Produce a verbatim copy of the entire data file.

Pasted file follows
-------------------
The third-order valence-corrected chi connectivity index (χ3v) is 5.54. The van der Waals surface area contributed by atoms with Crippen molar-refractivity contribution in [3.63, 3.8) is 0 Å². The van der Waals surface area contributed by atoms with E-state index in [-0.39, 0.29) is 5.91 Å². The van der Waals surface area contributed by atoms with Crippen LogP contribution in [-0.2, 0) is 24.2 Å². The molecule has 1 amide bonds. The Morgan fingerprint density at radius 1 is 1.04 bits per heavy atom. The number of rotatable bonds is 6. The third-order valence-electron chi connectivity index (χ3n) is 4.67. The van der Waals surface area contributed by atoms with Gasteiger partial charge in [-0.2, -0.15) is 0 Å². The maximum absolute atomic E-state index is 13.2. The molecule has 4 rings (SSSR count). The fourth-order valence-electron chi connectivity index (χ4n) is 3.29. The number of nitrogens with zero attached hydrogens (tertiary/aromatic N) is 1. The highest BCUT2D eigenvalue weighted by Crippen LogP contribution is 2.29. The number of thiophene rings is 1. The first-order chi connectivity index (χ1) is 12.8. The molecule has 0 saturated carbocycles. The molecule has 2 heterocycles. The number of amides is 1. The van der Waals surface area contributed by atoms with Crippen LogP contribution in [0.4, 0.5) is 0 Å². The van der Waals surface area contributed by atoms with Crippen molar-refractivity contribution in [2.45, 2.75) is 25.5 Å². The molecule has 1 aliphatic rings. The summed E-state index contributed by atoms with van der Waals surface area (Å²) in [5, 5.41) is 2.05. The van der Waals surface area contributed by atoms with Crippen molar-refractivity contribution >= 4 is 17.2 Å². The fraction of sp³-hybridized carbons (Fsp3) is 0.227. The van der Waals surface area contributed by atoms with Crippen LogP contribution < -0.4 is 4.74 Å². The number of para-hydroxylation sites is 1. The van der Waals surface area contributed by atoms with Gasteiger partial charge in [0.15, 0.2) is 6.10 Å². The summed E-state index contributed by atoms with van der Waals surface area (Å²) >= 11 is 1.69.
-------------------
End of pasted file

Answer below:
The third-order valence-corrected chi connectivity index (χ3v) is 5.54. The van der Waals surface area contributed by atoms with Crippen molar-refractivity contribution in [3.63, 3.8) is 0 Å². The van der Waals surface area contributed by atoms with E-state index in [-0.39, 0.29) is 5.91 Å². The van der Waals surface area contributed by atoms with Crippen LogP contribution in [-0.2, 0) is 24.2 Å². The molecule has 1 amide bonds. The Morgan fingerprint density at radius 1 is 1.04 bits per heavy atom. The number of rotatable bonds is 6. The third-order valence-electron chi connectivity index (χ3n) is 4.67. The van der Waals surface area contributed by atoms with Gasteiger partial charge in [-0.2, -0.15) is 0 Å². The maximum absolute atomic E-state index is 13.2. The molecule has 4 rings (SSSR count). The fourth-order valence-electron chi connectivity index (χ4n) is 3.29. The number of nitrogens with zero attached hydrogens (tertiary/aromatic N) is 1. The highest BCUT2D eigenvalue weighted by Crippen LogP contribution is 2.29. The number of thiophene rings is 1. The first-order chi connectivity index (χ1) is 12.8. The molecule has 0 saturated carbocycles. The molecule has 2 heterocycles. The number of amides is 1. The van der Waals surface area contributed by atoms with Crippen LogP contribution in [0.4, 0.5) is 0 Å². The van der Waals surface area contributed by atoms with Crippen molar-refractivity contribution in [2.45, 2.75) is 25.5 Å². The molecule has 1 aliphatic rings. The summed E-state index contributed by atoms with van der Waals surface area (Å²) in [5, 5.41) is 2.05. The van der Waals surface area contributed by atoms with Crippen molar-refractivity contribution >= 4 is 17.2 Å². The fraction of sp³-hybridized carbons (Fsp3) is 0.227. The van der Waals surface area contributed by atoms with Crippen LogP contribution < -0.4 is 4.74 Å². The number of para-hydroxylation sites is 1. The van der Waals surface area contributed by atoms with Gasteiger partial charge in [0.15, 0.2) is 6.10 Å². The summed E-state index contributed by atoms with van der Waals surface area (Å²) >= 11 is 1.69.